Parents usually do have lot of contract rights over their children -- those kid actors aren't negotiating their own deals. There are a number of examples of older kid stars suing their parents for screwing them over.

The negotiation may have gone something like this:

"Gosh, Mr. Castro, it's a shame you can't afford our tuition this year. Starlin's just a year away from being eligible to sign with a team, it would be a shame if his development completely stalled now rather than 8 years from now."

"Please there must be something we can do. Is there some sort of scholarship or something?"

"Well, we could waive the tuition and pay room and board in exchange for ..."

I'm sure it was sleazier than that but I'd assume you see similar deals in the US. I've certainly seen kids under 16 on shows like X Factor and that pretty much comes with a period of indentured servitude, signing away performance rights, etc. and I assume it's the parents doing it.
   33. Athletic Supporter can feel the slow rot Posted: December 20, 2013 at 02:06 AM (#4621483)
[28] I read it that way too but assumed it was Castro doing the seizing (of money from Cuban players presumably).
   34. Jeltzandini Posted: December 20, 2013 at 09:19 AM (#4621535)
Is "Mi Futuro Biliguer" real Spanish? Because it sounds like clueless tourist Spanish.
   35. Random Transaction Generator Posted: December 20, 2013 at 09:38 AM (#4621542)
Parents usually do have lot of contract rights over their children -- those kid actors aren't negotiating their own deals. There are a number of examples of older kid stars suing their parents for screwing them over.


That's true, but I don't think any of those contracts covered the actors after they reached adulthood.
   36. zonk Posted: December 20, 2013 at 10:36 AM (#4621563)
and he's ignorant/uninterested in anything much beyond baseball, broads and booze?

Sounds like a primate.


Not if he doesn't have obscure music tastes, a self-inflated view of his own cinema expertise, and bizarrely strong opinions on various aspects of air travel he doesn't.
   37. bread and rice Posted: December 20, 2013 at 01:10 PM (#4621698)
Not if he doesn't have obscure music tastes


Pavement is obscure?
   38. snapper (history's 42nd greatest monster) Posted: December 20, 2013 at 01:45 PM (#4621734)
Pavement is obscure?

I've never heard of them outside of BBTF.
   39. Bitter Mouse Posted: December 20, 2013 at 01:51 PM (#4621741)
Pavement is obscure?


Yes
   40. this space for rent Posted: December 20, 2013 at 01:58 PM (#4621747)
For a contract to be valid both parties must receive something of equivalent value.

How does this explain Vernon Wells?


It doesn't -- and it's not true. Both sides have to receive something of value ("consideration"), but there is no requirement that they receive things of equivalent value.
   41. snapper (history's 42nd greatest monster) Posted: December 20, 2013 at 02:00 PM (#4621749)
It doesn't -- and it's not true. Both sides have to receive something of value ("consideration"), but there is no requirement that they receive things of equivalent value.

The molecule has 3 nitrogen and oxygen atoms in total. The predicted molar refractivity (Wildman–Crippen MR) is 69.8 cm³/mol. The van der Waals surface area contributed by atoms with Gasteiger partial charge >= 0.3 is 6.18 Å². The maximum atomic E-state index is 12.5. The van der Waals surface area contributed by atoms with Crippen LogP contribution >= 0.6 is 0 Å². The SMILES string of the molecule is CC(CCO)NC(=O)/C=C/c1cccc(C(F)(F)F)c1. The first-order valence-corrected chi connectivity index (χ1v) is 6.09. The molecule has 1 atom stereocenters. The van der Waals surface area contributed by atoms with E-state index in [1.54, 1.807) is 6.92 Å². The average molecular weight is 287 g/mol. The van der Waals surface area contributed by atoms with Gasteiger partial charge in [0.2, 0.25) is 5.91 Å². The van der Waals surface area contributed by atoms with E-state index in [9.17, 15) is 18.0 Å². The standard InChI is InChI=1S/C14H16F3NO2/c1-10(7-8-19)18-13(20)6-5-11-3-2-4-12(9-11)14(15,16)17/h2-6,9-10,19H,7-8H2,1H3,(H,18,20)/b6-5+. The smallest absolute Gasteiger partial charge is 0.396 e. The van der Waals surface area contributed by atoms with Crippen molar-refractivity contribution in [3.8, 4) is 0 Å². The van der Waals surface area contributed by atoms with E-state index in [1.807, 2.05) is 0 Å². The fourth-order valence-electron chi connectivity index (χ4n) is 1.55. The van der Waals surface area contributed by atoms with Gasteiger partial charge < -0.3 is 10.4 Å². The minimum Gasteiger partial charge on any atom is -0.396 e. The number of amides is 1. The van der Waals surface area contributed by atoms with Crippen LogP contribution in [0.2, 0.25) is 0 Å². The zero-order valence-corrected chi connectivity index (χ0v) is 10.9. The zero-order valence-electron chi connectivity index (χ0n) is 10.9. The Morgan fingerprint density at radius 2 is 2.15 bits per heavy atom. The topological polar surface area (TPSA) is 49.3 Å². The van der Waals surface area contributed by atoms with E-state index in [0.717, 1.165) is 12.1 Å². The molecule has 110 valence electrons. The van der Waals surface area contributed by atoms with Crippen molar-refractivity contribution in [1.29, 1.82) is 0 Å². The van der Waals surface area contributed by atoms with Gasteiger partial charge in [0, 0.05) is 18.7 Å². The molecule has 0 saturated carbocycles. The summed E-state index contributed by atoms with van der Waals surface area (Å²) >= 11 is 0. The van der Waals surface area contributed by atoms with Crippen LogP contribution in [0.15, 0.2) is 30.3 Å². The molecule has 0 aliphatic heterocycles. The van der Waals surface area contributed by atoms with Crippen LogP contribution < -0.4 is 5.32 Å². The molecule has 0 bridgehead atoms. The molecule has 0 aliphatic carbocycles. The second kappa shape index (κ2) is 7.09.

Right, otherwise stadiums couldn't charge $10 for a warm Bud.
   42. Shooty Survived the Shutdown of '14! Posted: December 20, 2013 at 02:02 PM (#4621752)
Pavement is obscure?



Yes


They aren't obscure, but they are rad.
   43. this space for rent Posted: December 20, 2013 at 03:02 PM (#4621807)
Right, otherwise stadiums couldn't charge $10 for a warm Bud.


Technically, that's not a contract -- a contract is a promise to exchange one thing/action/etc. for another, not the actual exchange itself.

So you can give someone $10 for nothing and it's legally theirs -- or even worse, you can give them $10 and get a warm Bud in exchange.

But if you promise to give someone $10 for nothing and change your mind later, there's no consideration, so they're (usually) out of luck.
   44. What did Billy Ripken have against ElRoy Face? Posted: December 21, 2013 at 02:26 PM (#4622190)
Which raises the question, if Castro knew this "contract" was out there, WTF did he have his money in a Dominican bank?


Yes, because Starlin Castro is well-known for his constant focus and attention to detail.
   45. thetailor Posted: December 23, 2013 at 05:59 PM (#4623122)
Well no use in speculating. Here's the info:

Castro signed a seven-year, $60 million deal with the Cubs on Aug. 28, 2012 — which includes a $16 million option in 2020 — leading to a $1.8 million claim from the baseball academy representative. Under Dominican law, Castro's attorney said, authorities freeze double the claimed amount pending legal proceedings.

And

Robert Martinez, one of Castro's attorneys, said in a phone call from the Dominican Republic that the contract was "absurd and illegal … (in large part) because Dominican law prohibits a parent from promising anything from a child beyond 18 years of age."

And

The two-page, 10-part contract at issue — signed by Castro's father, Nunez, two witnesses and a notary public — grants sweeping representation rights to the academy agent and places large financial obligations on Castro until his retirement from professional baseball.


Source.